- Send a Child to Camp
- Meet BYLT’s New Youth Program Director: Christy McCracken
- Burton Homestead – Then and Now
- Looking to the Future: A Nature Center
- Things to Do With Kids
- Upcoming Treks
Message from Executive Director Marty Coleman-Hunt
Environmental educators say there is a growing disparity between the time kids spend indoors using a computer, watching TV, or playing video games, and the unstructured time they spend outside enjoying nature.
If they go outside at all, it tends to be in organized, group sports activities. Only about 10 percent say they are spending free time outdoors every day, according to a new nationwide poll led by The Nature Conservancy. A lack of access to and interest in nature keeps kids from experiencing the outdoors, the poll revealed.
It is a myth that rural kids have more access to the outdoors than urban kids. A child in our community faces similar challenges such as a lack of transportation to get to the natural open spaces often found miles from town.
But the good news is that kids who do go outdoors say it made them appreciate nature more. They are almost twice as likely to:
- say they prefer spending time outdoors
- strongly agree that protecting the environment is cool
- view themselves as strong environmentalists
- express concern about water issues, air pollution, climate change and the overall condition of the environment
Bear Yuba Land Trust is committed to fostering future leaders in environmental stewardship by offering quality youth programming.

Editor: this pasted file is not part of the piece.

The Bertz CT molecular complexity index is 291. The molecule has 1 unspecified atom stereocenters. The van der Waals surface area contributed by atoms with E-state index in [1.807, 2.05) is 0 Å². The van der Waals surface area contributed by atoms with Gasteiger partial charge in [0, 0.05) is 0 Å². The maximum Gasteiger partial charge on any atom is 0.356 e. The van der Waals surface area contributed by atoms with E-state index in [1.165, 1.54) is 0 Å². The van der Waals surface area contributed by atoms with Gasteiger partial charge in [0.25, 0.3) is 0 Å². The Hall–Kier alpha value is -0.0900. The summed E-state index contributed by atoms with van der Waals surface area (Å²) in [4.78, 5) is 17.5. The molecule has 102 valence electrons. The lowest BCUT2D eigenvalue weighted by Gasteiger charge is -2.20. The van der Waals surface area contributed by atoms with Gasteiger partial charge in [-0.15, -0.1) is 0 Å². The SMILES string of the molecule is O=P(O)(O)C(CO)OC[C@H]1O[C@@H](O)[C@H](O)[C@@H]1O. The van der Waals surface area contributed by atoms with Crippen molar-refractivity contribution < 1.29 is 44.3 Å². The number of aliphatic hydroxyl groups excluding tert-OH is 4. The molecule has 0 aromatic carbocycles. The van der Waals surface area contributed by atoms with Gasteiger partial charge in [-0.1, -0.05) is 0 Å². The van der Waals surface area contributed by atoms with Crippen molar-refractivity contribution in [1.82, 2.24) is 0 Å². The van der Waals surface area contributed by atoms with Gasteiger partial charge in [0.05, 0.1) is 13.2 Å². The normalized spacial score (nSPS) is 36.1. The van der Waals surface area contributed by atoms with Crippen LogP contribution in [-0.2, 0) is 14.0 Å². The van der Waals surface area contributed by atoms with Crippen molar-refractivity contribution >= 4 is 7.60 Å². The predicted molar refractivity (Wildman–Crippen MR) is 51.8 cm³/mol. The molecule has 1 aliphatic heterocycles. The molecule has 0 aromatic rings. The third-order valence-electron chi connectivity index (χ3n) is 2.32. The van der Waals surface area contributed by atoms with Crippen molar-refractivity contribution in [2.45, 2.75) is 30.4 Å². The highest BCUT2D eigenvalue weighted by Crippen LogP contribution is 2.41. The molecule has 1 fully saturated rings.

Year after year, 150 children gain nature experiences they will remember for a lifetime through BYLT’s summer nature camp at Burton Homestead. At camp, they identify animal tracks, catch pollywogs, make natural crafts, hear Native American stories and sing nature songs. With community donations, about one-third of the campers receive scholarships.
In this newsletter, read about how the Land Trust is working to create a community nature center at Burton Homestead and the diverse nature programs being offered by our partner organizations.
Beyond Burton, BYLT has a vast amount of land to offer educators to deliver environmental programming: land with ponds teaming with water fowl, grasslands and flowery meadows, oak and conifer forests, clear running creeks, sites offering Native American archeology and local mining history. Please welcome Christy McCracken, our new Youth Programs Manager and learn about her dreams of working with other environmental educators to get more local young people outdoors year round.
Would you like to help? Do you have a passion for getting kids outdoors to experience nature? Please contact me, I’d love to hear from you!
Executive Director Marty Coleman-Hunt